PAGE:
A class-action lawsuit against Amazon claims that the corporation failed to adequately educate New York City customers about the collecting of biometric data in Amazon Go locations, including palm scans and measurements of people’s bodies to track customers.
According to the lawsuit, which was submitted on Thursday in U.S. District Court for the Southern District of New York on behalf of Alfredo Rodriguez Perez, Amazon broke New York City law by gathering biometric identifier information without properly informing customers in stores about the practises.
How does Amazon Go work?
In 2018, Amazon introduced Amazon Go. According to Amazon’s website, there are already 29 locations around the nation, including 10 Amazon Go stores in New York.
The “Just Walk Out” technology that Amazon Go advertises is accessible to customers using the Amazon Shopping app, Amazon One, or, in some cases, a scannable credit card connected to an Amazon account.
Consumers may scan their smartphones to enter an Amazon Go location, take whatever merchandise they want, and leave without physically paying for it. According to Amazon’s FAQs, items taken from a store’s shelf will be added to your “virtual cart” and those put back on the shelf will be taken out. With Amazon Fresh stores, similar “Just Walk Out” technology is promoted.
According to Thursday’s class action lawsuit, “To make this ‘Just Walk Out’ technology possible, the Amazon Go stores constantly collect and use customers’ biometric identifier information, including by scanning some customers’ palms to identify them and by applying computer vision, deep learning algorithms, and sensor fusion that measure the shape and size of each customer’s body to identify customers, track where they move in the stores, and determine what they have purchased.”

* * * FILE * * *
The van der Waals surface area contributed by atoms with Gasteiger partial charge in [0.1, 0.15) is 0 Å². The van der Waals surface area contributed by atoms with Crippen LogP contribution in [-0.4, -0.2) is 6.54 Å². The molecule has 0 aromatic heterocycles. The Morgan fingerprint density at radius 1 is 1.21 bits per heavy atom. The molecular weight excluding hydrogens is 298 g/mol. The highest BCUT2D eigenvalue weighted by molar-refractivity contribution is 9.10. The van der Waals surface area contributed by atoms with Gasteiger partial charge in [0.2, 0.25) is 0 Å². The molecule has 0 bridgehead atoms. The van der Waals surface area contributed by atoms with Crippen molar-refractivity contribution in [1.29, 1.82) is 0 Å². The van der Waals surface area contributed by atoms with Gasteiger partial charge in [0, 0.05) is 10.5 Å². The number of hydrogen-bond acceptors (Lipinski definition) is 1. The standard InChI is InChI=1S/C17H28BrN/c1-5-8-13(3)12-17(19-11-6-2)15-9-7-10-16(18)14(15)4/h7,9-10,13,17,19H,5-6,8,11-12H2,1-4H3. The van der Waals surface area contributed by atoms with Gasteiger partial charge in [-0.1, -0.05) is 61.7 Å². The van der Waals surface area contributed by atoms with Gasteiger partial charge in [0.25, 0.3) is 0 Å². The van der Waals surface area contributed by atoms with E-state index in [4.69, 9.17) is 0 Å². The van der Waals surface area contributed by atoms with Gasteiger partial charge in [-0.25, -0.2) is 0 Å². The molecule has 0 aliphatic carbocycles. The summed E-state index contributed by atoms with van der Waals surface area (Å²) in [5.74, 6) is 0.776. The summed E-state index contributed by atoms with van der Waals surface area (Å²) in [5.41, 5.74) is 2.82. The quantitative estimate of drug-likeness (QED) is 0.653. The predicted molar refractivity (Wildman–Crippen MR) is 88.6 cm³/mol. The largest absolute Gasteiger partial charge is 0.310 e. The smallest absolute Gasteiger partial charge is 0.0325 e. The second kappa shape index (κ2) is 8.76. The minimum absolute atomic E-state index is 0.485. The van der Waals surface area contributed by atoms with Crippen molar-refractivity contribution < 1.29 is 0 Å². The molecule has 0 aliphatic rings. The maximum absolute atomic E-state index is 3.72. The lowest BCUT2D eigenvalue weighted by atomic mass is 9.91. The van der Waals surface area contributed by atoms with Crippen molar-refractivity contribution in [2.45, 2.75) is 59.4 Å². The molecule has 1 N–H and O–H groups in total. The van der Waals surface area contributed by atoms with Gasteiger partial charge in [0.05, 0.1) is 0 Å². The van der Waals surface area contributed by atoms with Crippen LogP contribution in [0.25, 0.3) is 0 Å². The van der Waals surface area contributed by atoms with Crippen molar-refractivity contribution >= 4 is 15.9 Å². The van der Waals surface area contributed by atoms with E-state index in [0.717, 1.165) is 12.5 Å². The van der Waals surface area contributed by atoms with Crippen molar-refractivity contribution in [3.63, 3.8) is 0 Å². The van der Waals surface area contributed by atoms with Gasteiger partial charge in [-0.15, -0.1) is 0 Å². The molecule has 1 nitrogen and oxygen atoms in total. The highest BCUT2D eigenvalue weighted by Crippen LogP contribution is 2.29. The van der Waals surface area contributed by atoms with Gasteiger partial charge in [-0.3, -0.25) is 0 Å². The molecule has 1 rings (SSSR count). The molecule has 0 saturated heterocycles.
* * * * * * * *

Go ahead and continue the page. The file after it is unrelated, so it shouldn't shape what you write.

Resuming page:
Only customers who sign up for Amazon One, the company’s “contactless, palm-based identity and payment service,” will “have their palm-biometric data securely gathered,” the company said in a statement. Amazon One can be used to visit some Amazon Go stores.
During the enrolling process, these people received the necessary privacy notices, according to Amazon.
Amazon made no remarks on Amazon. Walk around purportedly noting the size and form of shoppers’ bodies.
Amazon Go locations allegedly “collect biometric identification information on every single customer, including information on the size and shape of every customer’s body,” according to the lawsuit.
‘Just Walk Out’ technology is unlawful, according to a lawsuit
The lawsuit refers to “The Biometric Identifier Information Law,” which was passed in 2021 and mandates that businesses in New York City that collect, retain, or store biometric identifier information inform customers of their practises “by posting a clear and conspicuous sign” near each entrance and stating it in “plain, simple language.”
The statute in New York City covers a variety of factors used to identify a person, such as facial recognition, retina scans, fingerprints, handprints, body shape, and more.
The lawsuit claims that Amazon failed to place any signs at the entrances of any Amazon Go stores in New York City that would have informed customers that those stores collect, retain, convert, and store consumers’ biometric identifier information between January 15, 2022, when the law’s implementing rule went into effect, and March 13, 2023.
Rodriguez Perez told Amazon on February 7 that he had been to an Amazon Go location and that the business was obligated to display sufficient signs regarding the gathering of consumers’ biometric identifying information, according to the lawsuit. Amazon “did not respond at all to Mr. Rodriguez Perez’s letter,” the lawsuit claims.
Nevertheless, the new signage, according to the complaint, do not adhere to New York City law in terms of location, look, and content, and they fail to alert users that Amazon will collect biometric identifying information in addition to Amazon One.
The lawsuit claims that Amazon is actively giving false assurances that it will not collect any biometric information from the majority of consumers, as opposed to concealing its acquisition of biometric information from users for 14 months as it previously did.
Rodriguez Perez requests, among other things, that Amazon be found to have broken the law, that Amazon be ordered to comply, and that he and the other Amazon consumers included in the class receive damages.